Qyteti i Gjakovės shtrihet nė bregun e majtė tė lumit Erenik ndėrkaq nga tė dy anėt e pėrroit Krena shtrihet kodra e Ēabratit. Lartėsia mesatare mbidetare e Gjakovės ėshtė 365m. Qyteti gjendet nė gjatėsi gjeografike nė mes tė 42.24 shkallė nė veri dhe 20.26 shkallė nė lindje.
Sipas tė dhėnave arkeologjike tė bėra nga ekipet e pėrbashkėta nga Shqipėria dhe Kosova, nė territorin e Gjakovės, nė bazė tė materialeve tė gjetura ėshtė vėrtetuar se i pėrkasin kulturės antike ėshtė vėrtetuar dhe dėshmuar se kėto treva kanė qenė tė banuara edhe mė parė.
Gjakova si qytet mė kėtė emėr daton nga shekulli XV, por lulėzimi i vėrtet i saj fillon nė fund tė shekullit XVI dhe nė fillim tė shekullit XVII. Nga kjo periudhė veēojmė ndėrtimin e Xhamisė sė Hadumit nė vitin1554, Mejtepit, Bibliotekės, Haremit, Hamamit, ndėtimit tė Sahat-Kullės, Medreses sė Madhe, Hanit tė vjetėr, Kompleksit tė Teqės sė Madhe si edhe urave lidhese tė qytetit mbi lumin Krena, si ajo e Tabakut, ura e Taliqit etj.tė cilat edhe sot ekzistojnė.
Komuna e Gjakovės sot ka 586 km katrorė tė cilėn e pėrbėjnė qyteti dhe 84 fshatra.
Sipas regjistrimit tė fundit i bėrė nė vitin 2000 nga UNMIK-u, komuna e Gjakovės ka 150.800 banorė, duke e renditur si komuna e tretė pėr nga madhėsia nė Kosovė.
Komuna e Gjakovės ka lidhje tė mira me rrugė tė asfaltuara me qytetet e Prizrenit, Pejės, Rahovecit, Klinės, Prishtinės, Deēanit, Malishevės etj.
Ė shtė me rėndėsi tė ceket se Komuna e Gjakovės pas luftės sė vitit 1999 ka lidhje edhe me Republikėn e Shqipėrisė, pėrmes dy pikave kufitare ate tė Qafės sė Prushit dhe Qafės sė Morinės.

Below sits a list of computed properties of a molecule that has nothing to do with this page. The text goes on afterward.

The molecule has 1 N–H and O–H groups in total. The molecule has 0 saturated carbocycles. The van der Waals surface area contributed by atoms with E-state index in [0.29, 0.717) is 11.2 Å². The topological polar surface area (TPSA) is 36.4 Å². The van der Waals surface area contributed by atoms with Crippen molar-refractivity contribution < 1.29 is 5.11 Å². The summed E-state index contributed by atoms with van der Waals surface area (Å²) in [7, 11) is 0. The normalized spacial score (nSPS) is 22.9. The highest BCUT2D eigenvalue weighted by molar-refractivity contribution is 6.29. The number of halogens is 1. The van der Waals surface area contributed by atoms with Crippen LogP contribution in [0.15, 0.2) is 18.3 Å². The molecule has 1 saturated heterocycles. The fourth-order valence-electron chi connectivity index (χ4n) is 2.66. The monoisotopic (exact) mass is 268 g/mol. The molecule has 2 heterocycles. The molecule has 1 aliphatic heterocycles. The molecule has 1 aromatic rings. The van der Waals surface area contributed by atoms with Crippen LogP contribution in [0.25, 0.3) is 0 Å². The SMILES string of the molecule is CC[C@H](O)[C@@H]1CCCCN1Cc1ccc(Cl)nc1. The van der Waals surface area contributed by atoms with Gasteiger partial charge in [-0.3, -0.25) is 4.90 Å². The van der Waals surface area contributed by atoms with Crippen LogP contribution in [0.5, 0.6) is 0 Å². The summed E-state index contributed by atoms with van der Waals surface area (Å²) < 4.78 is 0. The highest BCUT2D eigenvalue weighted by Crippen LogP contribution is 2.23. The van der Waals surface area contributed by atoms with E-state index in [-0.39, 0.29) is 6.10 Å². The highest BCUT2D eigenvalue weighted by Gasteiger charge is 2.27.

Gjakova municipality covers an area of 521 square kilometers, consisting of the main town and of 84 villages. Gjakova is situated 360 meters above sea level, at a strategic position between the Albanian border and the heartland of Kosova.
It is connected to other centers through four major regional roads, including to Pejė/Pec, Prizren, Prishtinė/Pritina, and to the Albanian border crossing Qafė Morinė. The UNMiK Registration Office estimates that currently 150,000 people live in the municipality, approximately 90,000 in the town and 60,000 in the villages. However, there are no exact figures and the true number of inhabitants is likely to be higher. Its population before the 1999 conflict was an estimated 145,000 inhabitants, 75,000 in villages and 70,000 in the town. The ethnic composition before the conflict was 93% Kosovar Albanians and 7% non-majority communities, including some 3,000 Kosovo Serbs, who mostly lived in the main town.
Religion, Places of Worship, and Cultural Institutions